On the great ball skills of his defensive backs:

“Well it’s one of our strengths. When Charles Woodson first came in and I watched him play, and you’re sitting there and evaluating your talent, he reminded me so much of another Woodson that I had back in Pittsburgh in the early ’90s — Rod Woodson. Basically if you would go back and put on tape of the Steelers back in ’92 to ’94 and you put on our tape here, you could see that we use these two guys almost exactly the same. Rod Woodson was the player of the year back in ’93, and Charles Woodson was the player of the year last year. So he’s just been a very productive guy for us. And we do have a number of guys with very good ball skills, and one of our strengths…and it kind of ties back to our philosophy that we try to discourage people fro running the ball and we can make them a more one dimensional team, then we have a good change to go get the football.”

On if he ever looks back at his decision to take David Carr with the No. 1 overall pick when he was the coach of the Houston Texans:

“Well one thing that I’ve found in this business is hindsight is 20/20. The key is to have that 20/20 foresight. So I really don’t ever look back. When you make those decisions, hey, you make ‘em and you try to make the best of them. Sometimes they work out and sometimes they don’t. That’s just the nature of our business.”

On the challenges that Ben Roethlisberger poses:

“Well I’ve just spent the whole day probably watching about six games of him. Trying to play for him, he just improvises so much. You can have people free, and he’s so strong, and he does a great job of extending the play, and then his receivers have a chance to uncover, and then he has the arm to get the ball to any place on the field. They really do a nice job with their speed in the vertical passing game, and they’ve got a runner that runs well. but he makes them extremely tough to defense because he’s so hard to get on the ground. We had five sacks, and we should have had 10 sacks because he came off so many of them and he made big plays, and they ended beating us by one point in our game in Pittsburgh.”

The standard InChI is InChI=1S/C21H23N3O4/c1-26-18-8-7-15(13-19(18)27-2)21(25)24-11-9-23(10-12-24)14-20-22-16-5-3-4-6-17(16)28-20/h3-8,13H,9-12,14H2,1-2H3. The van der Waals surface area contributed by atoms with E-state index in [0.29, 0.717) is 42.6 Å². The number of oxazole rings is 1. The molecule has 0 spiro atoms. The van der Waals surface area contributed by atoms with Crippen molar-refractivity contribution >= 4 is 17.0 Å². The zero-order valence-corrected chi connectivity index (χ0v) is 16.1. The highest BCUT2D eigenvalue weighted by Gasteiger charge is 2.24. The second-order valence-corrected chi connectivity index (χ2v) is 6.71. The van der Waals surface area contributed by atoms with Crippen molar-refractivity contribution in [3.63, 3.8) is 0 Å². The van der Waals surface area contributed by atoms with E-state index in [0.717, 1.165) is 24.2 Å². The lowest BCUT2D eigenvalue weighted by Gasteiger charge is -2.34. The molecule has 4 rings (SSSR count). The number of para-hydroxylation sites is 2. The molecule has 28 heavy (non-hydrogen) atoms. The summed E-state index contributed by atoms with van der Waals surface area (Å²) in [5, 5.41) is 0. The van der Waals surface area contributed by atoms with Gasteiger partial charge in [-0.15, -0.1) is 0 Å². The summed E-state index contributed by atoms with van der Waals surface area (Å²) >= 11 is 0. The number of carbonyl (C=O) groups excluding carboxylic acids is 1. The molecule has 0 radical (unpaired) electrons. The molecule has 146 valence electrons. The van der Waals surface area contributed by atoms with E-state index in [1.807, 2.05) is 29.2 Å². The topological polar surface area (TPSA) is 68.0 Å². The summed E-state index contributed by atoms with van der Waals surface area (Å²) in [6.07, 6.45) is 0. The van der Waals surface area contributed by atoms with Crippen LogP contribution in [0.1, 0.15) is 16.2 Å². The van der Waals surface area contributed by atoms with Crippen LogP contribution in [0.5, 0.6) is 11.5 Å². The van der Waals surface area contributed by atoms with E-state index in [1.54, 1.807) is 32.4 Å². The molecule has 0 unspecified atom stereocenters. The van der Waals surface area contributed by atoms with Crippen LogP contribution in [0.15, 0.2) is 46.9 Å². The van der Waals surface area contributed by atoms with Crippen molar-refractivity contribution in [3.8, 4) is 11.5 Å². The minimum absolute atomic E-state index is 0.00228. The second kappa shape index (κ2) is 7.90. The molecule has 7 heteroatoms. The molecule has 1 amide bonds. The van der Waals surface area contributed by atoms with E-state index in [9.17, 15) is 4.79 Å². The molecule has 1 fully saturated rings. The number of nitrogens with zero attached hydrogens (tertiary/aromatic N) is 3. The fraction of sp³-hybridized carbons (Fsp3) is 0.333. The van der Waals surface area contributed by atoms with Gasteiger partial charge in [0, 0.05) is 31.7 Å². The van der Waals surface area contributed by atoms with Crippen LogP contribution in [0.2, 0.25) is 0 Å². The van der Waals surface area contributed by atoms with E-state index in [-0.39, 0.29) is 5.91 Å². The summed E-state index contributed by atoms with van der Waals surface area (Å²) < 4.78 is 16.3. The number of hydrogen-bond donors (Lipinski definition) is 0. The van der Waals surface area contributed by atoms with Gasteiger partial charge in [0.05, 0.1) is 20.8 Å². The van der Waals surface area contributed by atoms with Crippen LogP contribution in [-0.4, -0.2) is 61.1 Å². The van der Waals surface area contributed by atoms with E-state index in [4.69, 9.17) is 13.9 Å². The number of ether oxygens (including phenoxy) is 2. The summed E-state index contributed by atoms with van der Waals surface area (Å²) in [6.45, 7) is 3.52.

On going up against Hall of Famer Dick LeBeau in the Super Bowl, a friend a colleague he worked with in Pittsburgh:

“Well I’ll say this, Dick LeBeau is one of my closest friends. We roomed together for the first six months. Just the things that he’s done…I mean, you think about how long he’s been in the NFL, over 50 years as a player and a coach. He really deserved to be inducted into the Hall of Fame this past year. I’ve got so much respect for him, I just enjoyed working with him for three years. His home area is not that far from my home area, we had similar backgrounds growing up, and again, I consider him a very close friend.”

On what concerns him most about the Steelers offense as he gets ready to dig into his preparation for the Super Bowl:

“Well what you don’t want to do is give up the big play. They’ve got a lot of speed at receiver. Hines Ward is their veteran receiver, but they’ve brought in some young receivers starting with [Mike] Wallace who can really run and go vertical up the field.  Again, Ben can improvise so well that you could play great for 20 plays, and on that 21st play he throws the ball the length of the field and gets a big play on you. So we’ve got to try to make him work for everything and not give him anything easy.”